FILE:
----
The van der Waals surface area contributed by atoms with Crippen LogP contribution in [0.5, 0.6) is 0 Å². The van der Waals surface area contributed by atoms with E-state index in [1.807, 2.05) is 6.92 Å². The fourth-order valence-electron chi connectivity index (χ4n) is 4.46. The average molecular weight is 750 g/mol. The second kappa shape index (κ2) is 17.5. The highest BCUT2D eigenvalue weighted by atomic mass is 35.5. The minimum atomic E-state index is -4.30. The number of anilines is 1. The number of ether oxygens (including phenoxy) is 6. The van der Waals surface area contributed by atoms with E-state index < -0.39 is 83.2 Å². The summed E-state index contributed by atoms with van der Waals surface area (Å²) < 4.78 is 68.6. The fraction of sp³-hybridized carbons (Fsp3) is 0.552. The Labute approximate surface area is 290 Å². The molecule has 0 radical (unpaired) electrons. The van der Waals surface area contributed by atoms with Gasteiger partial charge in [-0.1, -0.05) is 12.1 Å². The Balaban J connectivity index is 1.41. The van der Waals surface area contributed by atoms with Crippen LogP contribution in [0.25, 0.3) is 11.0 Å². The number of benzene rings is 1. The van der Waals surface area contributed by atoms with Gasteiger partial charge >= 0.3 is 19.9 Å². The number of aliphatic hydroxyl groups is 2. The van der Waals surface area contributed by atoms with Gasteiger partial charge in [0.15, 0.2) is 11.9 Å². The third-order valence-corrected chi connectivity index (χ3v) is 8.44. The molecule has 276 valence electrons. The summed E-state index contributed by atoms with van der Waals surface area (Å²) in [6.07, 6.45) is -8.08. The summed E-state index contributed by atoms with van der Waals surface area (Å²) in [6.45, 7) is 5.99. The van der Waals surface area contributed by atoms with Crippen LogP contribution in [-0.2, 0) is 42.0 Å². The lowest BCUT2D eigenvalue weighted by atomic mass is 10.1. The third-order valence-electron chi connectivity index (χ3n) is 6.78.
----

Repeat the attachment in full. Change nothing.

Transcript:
The van der Waals surface area contributed by atoms with Crippen LogP contribution in [0.5, 0.6) is 0 Å². The van der Waals surface area contributed by atoms with E-state index in [1.807, 2.05) is 6.92 Å². The fourth-order valence-electron chi connectivity index (χ4n) is 4.46. The average molecular weight is 750 g/mol. The second kappa shape index (κ2) is 17.5. The highest BCUT2D eigenvalue weighted by atomic mass is 35.5. The minimum atomic E-state index is -4.30. The number of anilines is 1. The number of ether oxygens (including phenoxy) is 6. The van der Waals surface area contributed by atoms with E-state index < -0.39 is 83.2 Å². The summed E-state index contributed by atoms with van der Waals surface area (Å²) < 4.78 is 68.6. The fraction of sp³-hybridized carbons (Fsp3) is 0.552. The Labute approximate surface area is 290 Å². The molecule has 0 radical (unpaired) electrons. The van der Waals surface area contributed by atoms with Gasteiger partial charge in [-0.1, -0.05) is 12.1 Å². The Balaban J connectivity index is 1.41. The van der Waals surface area contributed by atoms with Crippen LogP contribution in [0.25, 0.3) is 11.0 Å². The number of benzene rings is 1. The van der Waals surface area contributed by atoms with Gasteiger partial charge >= 0.3 is 19.9 Å². The number of aliphatic hydroxyl groups is 2. The van der Waals surface area contributed by atoms with Gasteiger partial charge in [0.15, 0.2) is 11.9 Å². The third-order valence-corrected chi connectivity index (χ3v) is 8.44. The molecule has 276 valence electrons. The summed E-state index contributed by atoms with van der Waals surface area (Å²) in [6.07, 6.45) is -8.08. The summed E-state index contributed by atoms with van der Waals surface area (Å²) in [6.45, 7) is 5.99. The van der Waals surface area contributed by atoms with Crippen LogP contribution in [-0.2, 0) is 42.0 Å². The lowest BCUT2D eigenvalue weighted by atomic mass is 10.1. The third-order valence-electron chi connectivity index (χ3n) is 6.78.